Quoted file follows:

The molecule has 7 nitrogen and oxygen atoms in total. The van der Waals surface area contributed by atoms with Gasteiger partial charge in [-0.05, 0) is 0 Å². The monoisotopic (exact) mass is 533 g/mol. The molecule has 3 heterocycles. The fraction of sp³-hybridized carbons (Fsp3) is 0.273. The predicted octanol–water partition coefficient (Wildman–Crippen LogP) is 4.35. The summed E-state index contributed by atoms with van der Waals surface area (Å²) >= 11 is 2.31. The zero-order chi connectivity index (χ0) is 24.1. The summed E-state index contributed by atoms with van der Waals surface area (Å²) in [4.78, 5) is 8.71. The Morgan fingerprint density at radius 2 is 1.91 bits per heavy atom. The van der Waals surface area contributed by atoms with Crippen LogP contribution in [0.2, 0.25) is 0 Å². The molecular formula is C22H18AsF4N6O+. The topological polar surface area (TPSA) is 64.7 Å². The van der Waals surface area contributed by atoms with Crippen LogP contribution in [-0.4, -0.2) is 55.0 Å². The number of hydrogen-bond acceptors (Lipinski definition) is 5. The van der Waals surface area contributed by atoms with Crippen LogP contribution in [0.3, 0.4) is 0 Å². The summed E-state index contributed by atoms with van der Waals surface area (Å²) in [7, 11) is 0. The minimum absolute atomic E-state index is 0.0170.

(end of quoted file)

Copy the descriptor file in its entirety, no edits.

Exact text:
The molecule has 7 nitrogen and oxygen atoms in total. The van der Waals surface area contributed by atoms with Gasteiger partial charge in [-0.05, 0) is 0 Å². The monoisotopic (exact) mass is 533 g/mol. The molecule has 3 heterocycles. The fraction of sp³-hybridized carbons (Fsp3) is 0.273. The predicted octanol–water partition coefficient (Wildman–Crippen LogP) is 4.35. The summed E-state index contributed by atoms with van der Waals surface area (Å²) >= 11 is 2.31. The zero-order chi connectivity index (χ0) is 24.1. The summed E-state index contributed by atoms with van der Waals surface area (Å²) in [4.78, 5) is 8.71. The Morgan fingerprint density at radius 2 is 1.91 bits per heavy atom. The van der Waals surface area contributed by atoms with Crippen LogP contribution in [0.2, 0.25) is 0 Å². The molecular formula is C22H18AsF4N6O+. The topological polar surface area (TPSA) is 64.7 Å². The van der Waals surface area contributed by atoms with Crippen LogP contribution in [-0.4, -0.2) is 55.0 Å². The number of hydrogen-bond acceptors (Lipinski definition) is 5. The van der Waals surface area contributed by atoms with Crippen LogP contribution in [0.3, 0.4) is 0 Å². The summed E-state index contributed by atoms with van der Waals surface area (Å²) in [7, 11) is 0. The minimum absolute atomic E-state index is 0.0170.